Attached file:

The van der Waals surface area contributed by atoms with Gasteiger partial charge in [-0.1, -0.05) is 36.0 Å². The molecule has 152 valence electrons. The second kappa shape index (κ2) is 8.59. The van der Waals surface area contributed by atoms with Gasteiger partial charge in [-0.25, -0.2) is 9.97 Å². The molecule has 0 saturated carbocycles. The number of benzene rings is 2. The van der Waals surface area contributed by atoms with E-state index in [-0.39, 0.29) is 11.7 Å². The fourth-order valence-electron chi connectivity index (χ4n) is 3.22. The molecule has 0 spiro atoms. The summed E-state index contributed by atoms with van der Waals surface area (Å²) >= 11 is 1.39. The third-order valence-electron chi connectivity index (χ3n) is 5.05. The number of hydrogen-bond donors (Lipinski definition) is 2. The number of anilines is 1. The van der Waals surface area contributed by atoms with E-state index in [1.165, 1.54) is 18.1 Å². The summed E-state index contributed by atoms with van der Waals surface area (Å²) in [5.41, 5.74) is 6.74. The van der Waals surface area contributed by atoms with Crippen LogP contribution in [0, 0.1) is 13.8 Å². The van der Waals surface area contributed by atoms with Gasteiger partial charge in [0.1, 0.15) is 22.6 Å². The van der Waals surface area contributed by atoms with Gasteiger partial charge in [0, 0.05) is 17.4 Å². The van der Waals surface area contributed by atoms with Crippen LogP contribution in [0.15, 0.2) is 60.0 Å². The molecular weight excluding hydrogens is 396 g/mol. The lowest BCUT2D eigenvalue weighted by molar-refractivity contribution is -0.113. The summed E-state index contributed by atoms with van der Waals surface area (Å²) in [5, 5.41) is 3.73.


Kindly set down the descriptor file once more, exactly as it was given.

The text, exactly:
The van der Waals surface area contributed by atoms with Gasteiger partial charge in [-0.1, -0.05) is 36.0 Å². The molecule has 152 valence electrons. The second kappa shape index (κ2) is 8.59. The van der Waals surface area contributed by atoms with Gasteiger partial charge in [-0.25, -0.2) is 9.97 Å². The molecule has 0 saturated carbocycles. The number of benzene rings is 2. The van der Waals surface area contributed by atoms with E-state index in [-0.39, 0.29) is 11.7 Å². The fourth-order valence-electron chi connectivity index (χ4n) is 3.22. The molecule has 0 spiro atoms. The summed E-state index contributed by atoms with van der Waals surface area (Å²) >= 11 is 1.39. The third-order valence-electron chi connectivity index (χ3n) is 5.05. The number of hydrogen-bond donors (Lipinski definition) is 2. The number of anilines is 1. The van der Waals surface area contributed by atoms with E-state index in [1.165, 1.54) is 18.1 Å². The summed E-state index contributed by atoms with van der Waals surface area (Å²) in [5.41, 5.74) is 6.74. The van der Waals surface area contributed by atoms with Crippen LogP contribution in [0, 0.1) is 13.8 Å². The van der Waals surface area contributed by atoms with Gasteiger partial charge in [0.1, 0.15) is 22.6 Å². The van der Waals surface area contributed by atoms with Gasteiger partial charge in [0, 0.05) is 17.4 Å². The van der Waals surface area contributed by atoms with Crippen LogP contribution in [0.15, 0.2) is 60.0 Å². The molecular weight excluding hydrogens is 396 g/mol. The lowest BCUT2D eigenvalue weighted by molar-refractivity contribution is -0.113. The summed E-state index contributed by atoms with van der Waals surface area (Å²) in [5, 5.41) is 3.73.